Damien Hirst's diamond skull and the capitalist sublime
White, Luke (2009) Damien Hirst's diamond skull and the capitalist sublime. In: The Sublime Now. White, Luke and Pajaczkowska, Claire, eds. Cambridge Scholars Publishing, Newcastle Upon Tyne, pp. 155-171. ISBN 9781443813020
• What are the phantasies which underpin Hirst's For the Love of God (2007), and how can these be interpreted through theories of the sublime?
• How can the sublime (and its legacies in contemporary culture) be understood to be interwoven with the aesthetic and logical forms of capital?
• What representation of the globalised economy does For the Love of God make?
• There is a current interdisciplinary discourse on the sublime. My own work’s place within this is investigating the sublime in contemporary art and culture, in particular examining relations between the sublime and the aesthetics of contemporary capitalism.
• This paper expands and develops a paper presented at the conference, "Trauma and the Sublime," Swansea University, 6-8 August 2008.
• It is published in a book of essays exploring the legacies of the sublime in contemporary art and culture.
• The essay makes a close reading of the author's experience of For the Love of God, placing it within the context of the themes and rhetorical repertoire of Hirst's other work, and reading it in terms of the social, economic and cultural histories, across the period of the development of the discourse of the sublime.
• The sculpture is, in particular, read against the echoes between the language of Kantian aesthetics, and Marx's terminology. This allows both a mobilisation and an interrogation of Marxian approaches to cultural history.
• The Freudian notion of phantasy is used to understand the production and consumption of Hirst's work.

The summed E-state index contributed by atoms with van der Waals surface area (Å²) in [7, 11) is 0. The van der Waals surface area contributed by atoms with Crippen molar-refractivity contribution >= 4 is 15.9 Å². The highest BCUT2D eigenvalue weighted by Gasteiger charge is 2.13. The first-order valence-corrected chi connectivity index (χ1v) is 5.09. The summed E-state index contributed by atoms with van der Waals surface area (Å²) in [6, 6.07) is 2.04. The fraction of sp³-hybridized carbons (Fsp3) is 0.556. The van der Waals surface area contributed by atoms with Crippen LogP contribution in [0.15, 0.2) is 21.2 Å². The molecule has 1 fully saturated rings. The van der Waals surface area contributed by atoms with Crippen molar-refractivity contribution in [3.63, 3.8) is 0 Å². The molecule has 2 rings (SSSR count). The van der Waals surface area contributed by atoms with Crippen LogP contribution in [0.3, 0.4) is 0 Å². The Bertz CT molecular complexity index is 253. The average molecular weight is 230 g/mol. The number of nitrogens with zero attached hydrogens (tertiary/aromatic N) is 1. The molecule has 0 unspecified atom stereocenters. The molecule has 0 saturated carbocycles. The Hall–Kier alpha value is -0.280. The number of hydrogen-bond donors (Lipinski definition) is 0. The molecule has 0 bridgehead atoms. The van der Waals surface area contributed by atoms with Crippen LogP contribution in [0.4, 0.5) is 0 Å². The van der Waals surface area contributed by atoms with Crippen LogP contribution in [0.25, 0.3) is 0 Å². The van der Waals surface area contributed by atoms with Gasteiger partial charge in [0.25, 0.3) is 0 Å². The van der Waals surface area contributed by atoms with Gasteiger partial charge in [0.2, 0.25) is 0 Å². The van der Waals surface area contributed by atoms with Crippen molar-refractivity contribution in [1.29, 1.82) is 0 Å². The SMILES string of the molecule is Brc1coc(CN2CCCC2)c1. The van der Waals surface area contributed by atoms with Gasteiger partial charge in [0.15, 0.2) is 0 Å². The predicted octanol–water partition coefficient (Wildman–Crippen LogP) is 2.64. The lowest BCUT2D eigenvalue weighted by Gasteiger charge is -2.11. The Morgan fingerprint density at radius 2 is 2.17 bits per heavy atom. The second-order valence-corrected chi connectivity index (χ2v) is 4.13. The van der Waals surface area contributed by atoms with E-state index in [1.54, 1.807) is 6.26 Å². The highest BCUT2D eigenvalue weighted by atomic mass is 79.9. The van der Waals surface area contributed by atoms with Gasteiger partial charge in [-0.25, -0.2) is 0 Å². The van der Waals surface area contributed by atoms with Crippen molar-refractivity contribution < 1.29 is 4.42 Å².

• For the Love of God is “capitalist art,” traversed by the ideological contradictions of capitalism.
• The sculpture functions through an appeal to a sublime vision of the power and scale of global capital and entwines its viewers in a phantasy scene of consumption and labour.
• I trace this phantasy not just in the “postmodern” sublime, but also in longer histories of sublimity and economic discourse. Capital has long been the primary "sublime object" at the heart of the discourse on sublimity.
• Hirst's sculpture can be read as articulating phantasies of power in capitalist consumption, but also as a work in which anxieties about the violence and exploitation which lurk at the heart of capitalist production resurface.
|Item Type:||Book Section|
|Keywords (uncontrolled):||Damien Hirst; sublime; sublimity; economics and culture; capitalism; capital; diamonds; sharks|
|Research Areas:||A. > School of Art and Design > Visual Arts
A. > School of Art and Design > Visual Arts > Diasporas
A. > School of Art and Design > Visual Arts > Visual Culture and Curating cluster
|Depositing User:||Luke White|
|Date Deposited:||28 Jan 2010 07:40|
|Last Modified:||13 Oct 2016 14:17|
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